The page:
The executive order in some ways was counterproductive and was a cause of concern for utilities that started fearing delay in the delivery of orders as local power transformer manufacturing facilities lacked capacity to meet the demand in the absence of foreign suppliers. Additionally, foreign market players feared losing market share in one of the biggest power transformer markets in the world.
Therefore, on January 20th, 2021, President Joe Biden issued another executive order which in part suspended the executive order (EO 13920) issued by Trump for 90 days. On April 20th, 2021, the US Department of Energy to maintain a stable policy environment repealed the December 2020 Prohibition Order.
Government measures in the US focused on localization of the power transformers market have influenced market players that are acquiring manufacturing facilities and making investments to increase production capacity.
Expansion and Acquisition of Manufacturing Facilities in the US
In recent years, expansion of local manufacturing facilities and setting up of new facilities both by local and international players is being observed in the US power transformers market which is expected to reduce the reliance on imports in the coming years. WEG, Eaton, and Hyundai Power Transformers USA announced plans to increase production facility while Hyosung HICO (Korea) acquired Mitsubishi’s manufacturing facility and Virginia Transformer acquired Portugal-based EFACEC.
In 2020, WEG announced plans to expand the power transformer manufacturing facility in Missouri with an investment of USD 10 million. These expansion plans are in line with the company’s efforts to become a leader in the regional transformer market and increase their market share. WEG owns several manufacturing facilities in the world and has been an active participant of the transformer market in the US since 1977.
In 2020, Eaton announced a USD 24 million expansion plan of its Waukesha operations under which it planned to expand its power systems division facility at 2300, Badger Drive. The work began in fall 2020 and was completed in 2021.
In 2018, Hyundai Power Transformers USA announced investment plans of USD 33 million focused on increasing production at its manufacturing facility in Montgomery. As per its claims, the expansion project was expected to turn the production facility into a smart factory and boost the production of power transformers by more than 60%. The expanded production began in 2019.
Hyosung HICO (Korea) purchased Mitsubishi’s manufacturing facility in Memphis in 2019 and announced plans to invest USD 103 million in the plant. This manufacturing facility was opened in 2020 and is the only plant in the US with a capability to produce transformers up to ultra-high voltage range (765 kV).
Portugal-based EFACEC, that briefly manufactured large power transformers in the US, sold its plant in Rincon, Georgia to Virginia Transformer in 2014.
Figure 2: Renewable generation capacity in the US from 2021-2027.
Source: Power Technology Research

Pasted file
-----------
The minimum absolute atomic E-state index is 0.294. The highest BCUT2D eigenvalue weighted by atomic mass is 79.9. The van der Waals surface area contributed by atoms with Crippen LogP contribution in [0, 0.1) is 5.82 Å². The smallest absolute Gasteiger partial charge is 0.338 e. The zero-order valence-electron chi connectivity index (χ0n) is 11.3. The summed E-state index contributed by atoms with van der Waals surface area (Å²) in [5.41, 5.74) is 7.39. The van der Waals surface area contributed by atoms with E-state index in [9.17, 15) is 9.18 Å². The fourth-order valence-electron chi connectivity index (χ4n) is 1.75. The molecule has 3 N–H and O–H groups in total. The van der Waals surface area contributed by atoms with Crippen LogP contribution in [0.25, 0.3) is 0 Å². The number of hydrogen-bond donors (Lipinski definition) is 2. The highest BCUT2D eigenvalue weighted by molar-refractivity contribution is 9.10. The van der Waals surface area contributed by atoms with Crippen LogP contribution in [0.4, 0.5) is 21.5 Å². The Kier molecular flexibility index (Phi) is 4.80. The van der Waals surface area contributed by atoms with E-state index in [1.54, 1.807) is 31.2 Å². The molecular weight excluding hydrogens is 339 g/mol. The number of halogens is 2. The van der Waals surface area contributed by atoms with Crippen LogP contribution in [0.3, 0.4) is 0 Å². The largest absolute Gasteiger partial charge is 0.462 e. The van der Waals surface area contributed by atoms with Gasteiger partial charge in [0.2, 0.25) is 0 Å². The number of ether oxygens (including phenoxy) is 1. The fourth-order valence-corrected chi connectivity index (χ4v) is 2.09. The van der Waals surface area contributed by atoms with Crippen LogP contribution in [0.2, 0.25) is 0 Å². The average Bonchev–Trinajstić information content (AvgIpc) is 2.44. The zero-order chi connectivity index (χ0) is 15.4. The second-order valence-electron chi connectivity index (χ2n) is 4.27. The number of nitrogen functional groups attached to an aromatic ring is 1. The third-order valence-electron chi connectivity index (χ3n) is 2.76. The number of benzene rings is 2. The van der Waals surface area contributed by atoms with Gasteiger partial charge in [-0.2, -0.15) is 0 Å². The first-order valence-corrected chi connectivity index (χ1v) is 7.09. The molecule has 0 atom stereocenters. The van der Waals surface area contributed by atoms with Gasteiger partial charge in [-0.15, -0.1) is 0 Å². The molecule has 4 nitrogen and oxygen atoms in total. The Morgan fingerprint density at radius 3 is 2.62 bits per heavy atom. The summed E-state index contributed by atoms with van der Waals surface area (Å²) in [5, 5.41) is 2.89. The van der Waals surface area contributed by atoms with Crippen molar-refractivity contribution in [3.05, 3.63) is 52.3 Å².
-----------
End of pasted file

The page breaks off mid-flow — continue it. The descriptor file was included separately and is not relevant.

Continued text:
Power transformer market in the US is expected to grow at a much faster rate with a CAGR of 7.2% in terms of MVA capacity from 2021-2027. Key demand drivers in the power transformer market in the US include the substantial increase in the power generation of the country, Biden’s Bipartisan Infrastructure Bill, and the aging US transformer fleet.
Power generation capacity in the US is expected to grow from approximately 1,160 GW in 2021 to 1,350 GW in 2027. A substantial increase in the renewable generation capacity is also expected and as per the forecasts, the share of renewable generation capacity will increase from 18% in 2021 to 31% in 2027 with a CAGR of 12.4%. This massive growth in the power generation capacity in turn would require proportionate transmission and distribution grid facilities as well, including the power transformers.
US has an aging transformer fleet, with more than 70% power transformers older than 25 years and approximately 15% already exceeding the average life expectancy of 40 years, indicating that the transformer market of the country is primarily replacement driven.
On the other hand, Biden has passed a Bipartisan Infrastructure Bill in the US which has set aside USD 65 billion for the upgradation of the power infrastructure including the installation of thousands of miles of new, resilient transmission lines to facilitate the expansion of renewables in the country.
Lastly, local players should prepare to meet this growing demand of power transformers over the next few years due to the factors explained earlier. If they are unable to do that, despite the strict policies and initiatives by the US government to promote localization, utilities and companies will have no choice but to rely on imports to meet the demand. While a trend towards localization is being observed, it should be noted that this is not an overnight process owing to constraints related to available capacity and capability of local suppliers.
About the Author
Aleena Ahmad is a Market Analyst at Power Technology Research. She is involved in projects on the transformer topic at Power Technology Research and is responsible for data collection and analysis in various areas including the structure of distribution utilities, the installed base of T&D equipment, and future market trends. As a market analyst at PTR, she performs in depth analysis of the different technologies within the transformer market and their impact. Prior to joining PTR, Aleena worked at Nestle as an Electrical and Automation Engineer. Aleena comes from a technical background and has a BSc. In Electrical Engineering.